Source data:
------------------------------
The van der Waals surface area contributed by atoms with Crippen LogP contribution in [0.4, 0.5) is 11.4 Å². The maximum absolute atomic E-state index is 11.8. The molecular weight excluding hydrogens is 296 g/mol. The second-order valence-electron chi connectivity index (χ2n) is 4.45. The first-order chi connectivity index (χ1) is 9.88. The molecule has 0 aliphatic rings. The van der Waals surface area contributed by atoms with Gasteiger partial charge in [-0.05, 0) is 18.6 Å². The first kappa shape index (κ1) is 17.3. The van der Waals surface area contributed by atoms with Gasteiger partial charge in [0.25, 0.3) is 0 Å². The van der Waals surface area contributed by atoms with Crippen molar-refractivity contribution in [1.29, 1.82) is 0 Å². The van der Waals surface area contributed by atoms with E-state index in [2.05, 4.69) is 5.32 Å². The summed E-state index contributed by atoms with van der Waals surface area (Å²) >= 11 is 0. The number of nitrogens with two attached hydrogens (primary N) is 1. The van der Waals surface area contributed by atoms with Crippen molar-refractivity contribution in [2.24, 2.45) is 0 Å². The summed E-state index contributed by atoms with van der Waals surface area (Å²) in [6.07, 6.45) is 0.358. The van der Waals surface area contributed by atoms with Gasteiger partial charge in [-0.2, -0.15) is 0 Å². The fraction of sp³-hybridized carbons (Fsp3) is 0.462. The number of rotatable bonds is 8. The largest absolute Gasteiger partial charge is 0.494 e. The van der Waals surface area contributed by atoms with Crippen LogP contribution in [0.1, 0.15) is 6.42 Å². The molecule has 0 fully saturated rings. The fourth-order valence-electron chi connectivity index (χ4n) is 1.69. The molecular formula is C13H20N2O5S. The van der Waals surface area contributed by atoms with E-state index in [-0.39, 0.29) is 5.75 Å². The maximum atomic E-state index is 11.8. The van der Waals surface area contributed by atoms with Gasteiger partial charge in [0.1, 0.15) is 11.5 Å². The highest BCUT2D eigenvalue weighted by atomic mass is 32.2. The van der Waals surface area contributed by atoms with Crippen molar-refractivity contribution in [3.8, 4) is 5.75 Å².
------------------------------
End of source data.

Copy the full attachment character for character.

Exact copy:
The van der Waals surface area contributed by atoms with Crippen LogP contribution in [0.4, 0.5) is 11.4 Å². The maximum absolute atomic E-state index is 11.8. The molecular weight excluding hydrogens is 296 g/mol. The second-order valence-electron chi connectivity index (χ2n) is 4.45. The first-order chi connectivity index (χ1) is 9.88. The molecule has 0 aliphatic rings. The van der Waals surface area contributed by atoms with Gasteiger partial charge in [-0.05, 0) is 18.6 Å². The first kappa shape index (κ1) is 17.3. The van der Waals surface area contributed by atoms with Gasteiger partial charge in [0.25, 0.3) is 0 Å². The van der Waals surface area contributed by atoms with Crippen molar-refractivity contribution in [1.29, 1.82) is 0 Å². The van der Waals surface area contributed by atoms with E-state index in [2.05, 4.69) is 5.32 Å². The summed E-state index contributed by atoms with van der Waals surface area (Å²) >= 11 is 0. The number of nitrogens with two attached hydrogens (primary N) is 1. The van der Waals surface area contributed by atoms with Crippen molar-refractivity contribution in [2.24, 2.45) is 0 Å². The summed E-state index contributed by atoms with van der Waals surface area (Å²) in [6.07, 6.45) is 0.358. The van der Waals surface area contributed by atoms with Gasteiger partial charge in [-0.2, -0.15) is 0 Å². The fraction of sp³-hybridized carbons (Fsp3) is 0.462. The number of rotatable bonds is 8. The largest absolute Gasteiger partial charge is 0.494 e. The van der Waals surface area contributed by atoms with Crippen LogP contribution in [0.1, 0.15) is 6.42 Å². The molecule has 0 fully saturated rings. The fourth-order valence-electron chi connectivity index (χ4n) is 1.69. The molecular formula is C13H20N2O5S. The van der Waals surface area contributed by atoms with E-state index in [-0.39, 0.29) is 5.75 Å². The maximum atomic E-state index is 11.8. The van der Waals surface area contributed by atoms with Gasteiger partial charge in [0.1, 0.15) is 11.5 Å². The highest BCUT2D eigenvalue weighted by atomic mass is 32.2. The van der Waals surface area contributed by atoms with Crippen molar-refractivity contribution in [3.8, 4) is 5.75 Å².